The unnamed narrator of Butterflies Belong Here is a new immigrant, struggling to learn English. By choosing this narrator as the main character and main impetus for the monarch butterfly project, Hopkinson reminds readers that new immigrants have valuable ideas and talents to share and that stepping outside oneself and embracing a cause is a terrific way to adapt to a new land. Interestingly, both the narrator and the butterflies have migrated and changed by the story’s end.

Hopkinson shares many facts about monarch butterflies within the text. But rather than weaving them into the story or separating them completely in side boxes, these facts appear as “book pages” (ie, text being read by the narrator) on 4 double spreads. If you’re reading to a younger audience, these pages could be skipped to accommodate shorter attention spans. Older listeners, especially nature lovers, will find much to learn there, though.

Hopkinson and So also teamed up on Follow the Moon Home: A Tale of One Idea, Twenty Kids, and a Hundred Sea Turtles.

This Perfect Picture Book entry is being added to Susanna Hill’s Perfect Picture Book list. Check out the other great picture books featured there!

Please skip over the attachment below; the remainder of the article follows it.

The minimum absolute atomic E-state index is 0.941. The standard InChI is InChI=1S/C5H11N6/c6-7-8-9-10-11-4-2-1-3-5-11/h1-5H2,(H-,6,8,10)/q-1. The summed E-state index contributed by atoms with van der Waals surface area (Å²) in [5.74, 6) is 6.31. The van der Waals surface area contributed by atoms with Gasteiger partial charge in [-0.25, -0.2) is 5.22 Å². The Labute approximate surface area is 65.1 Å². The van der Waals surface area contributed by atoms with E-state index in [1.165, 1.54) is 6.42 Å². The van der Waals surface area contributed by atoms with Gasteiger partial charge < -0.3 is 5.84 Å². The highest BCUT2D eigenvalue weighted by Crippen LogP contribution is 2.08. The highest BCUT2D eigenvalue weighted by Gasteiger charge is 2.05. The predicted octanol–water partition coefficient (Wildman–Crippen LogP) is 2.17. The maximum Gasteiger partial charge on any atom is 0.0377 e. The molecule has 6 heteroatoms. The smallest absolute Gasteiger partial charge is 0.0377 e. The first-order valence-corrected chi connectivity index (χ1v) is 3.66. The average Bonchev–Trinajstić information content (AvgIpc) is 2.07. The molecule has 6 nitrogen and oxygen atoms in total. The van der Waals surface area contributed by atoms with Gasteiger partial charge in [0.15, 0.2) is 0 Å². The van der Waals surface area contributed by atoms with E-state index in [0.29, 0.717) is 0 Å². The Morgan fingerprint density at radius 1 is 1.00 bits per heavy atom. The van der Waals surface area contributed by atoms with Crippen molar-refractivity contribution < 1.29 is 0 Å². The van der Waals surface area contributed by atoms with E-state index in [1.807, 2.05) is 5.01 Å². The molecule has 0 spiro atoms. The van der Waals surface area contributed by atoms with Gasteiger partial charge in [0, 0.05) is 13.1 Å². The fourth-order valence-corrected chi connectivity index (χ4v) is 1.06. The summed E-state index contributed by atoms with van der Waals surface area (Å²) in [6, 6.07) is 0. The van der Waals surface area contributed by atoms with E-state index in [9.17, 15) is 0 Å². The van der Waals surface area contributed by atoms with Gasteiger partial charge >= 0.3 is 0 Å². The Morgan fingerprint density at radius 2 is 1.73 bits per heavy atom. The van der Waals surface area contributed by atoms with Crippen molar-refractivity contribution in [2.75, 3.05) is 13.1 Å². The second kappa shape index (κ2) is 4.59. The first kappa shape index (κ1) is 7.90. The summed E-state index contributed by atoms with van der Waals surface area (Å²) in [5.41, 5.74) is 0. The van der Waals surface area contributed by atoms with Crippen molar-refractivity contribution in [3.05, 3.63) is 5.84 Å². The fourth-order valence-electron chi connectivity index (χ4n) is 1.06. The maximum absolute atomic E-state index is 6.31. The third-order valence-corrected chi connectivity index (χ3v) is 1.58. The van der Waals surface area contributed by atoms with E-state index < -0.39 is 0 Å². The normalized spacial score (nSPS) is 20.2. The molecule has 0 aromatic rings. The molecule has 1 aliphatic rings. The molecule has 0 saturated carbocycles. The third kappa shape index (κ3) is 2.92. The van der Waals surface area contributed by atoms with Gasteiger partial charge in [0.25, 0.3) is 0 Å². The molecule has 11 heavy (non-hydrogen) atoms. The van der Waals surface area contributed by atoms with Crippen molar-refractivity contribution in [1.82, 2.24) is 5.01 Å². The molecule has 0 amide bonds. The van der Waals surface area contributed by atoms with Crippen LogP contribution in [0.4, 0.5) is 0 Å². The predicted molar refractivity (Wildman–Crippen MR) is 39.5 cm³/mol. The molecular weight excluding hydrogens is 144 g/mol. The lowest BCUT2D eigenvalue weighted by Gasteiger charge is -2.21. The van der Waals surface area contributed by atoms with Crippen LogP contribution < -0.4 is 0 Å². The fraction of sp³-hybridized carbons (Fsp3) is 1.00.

PPBF – Salma the Syrian Chef

I don’t know about you, but I feel like I’ve been cooking, and eating, way too much these past few holiday weeks. But while I was visiting my daughter recently, I perused her copy of The Immigrant Cookbook, which has inspired me to try some healthy, new-to-me recipes. After reading today’s Perfect Picture Book, I think I’ve found another new recipe to ring in the new decade, too.

Title: Salma the Syrian Chef

Written By: Danny Ramadan

Illustrated By: Anna Bron

Publisher/Date: Annick Press/2020

Suitable for Ages: 4-8

Themes/Topics: cooking, recipe, Syria, refugees, home

Opening:

Salma watches the Vancouver rain from her apartment window in the Welcome Center. It’s different than the sunny days back in Syria.

She still can’t pronounce “Vancouver,” but her friends tell her that her ways of saying it are more fun.

Brief Synopsis: To cheer up her mother, Salma, a young Syrian refugee living in Vancouver, Canada, decides to make a beloved Syrian dish with the help of friends from the Welcome Center.

Links to Resources:

  • Do you have a favorite food that reminds you of a special place or person? With the help of an adult, try preparing it for family or friends;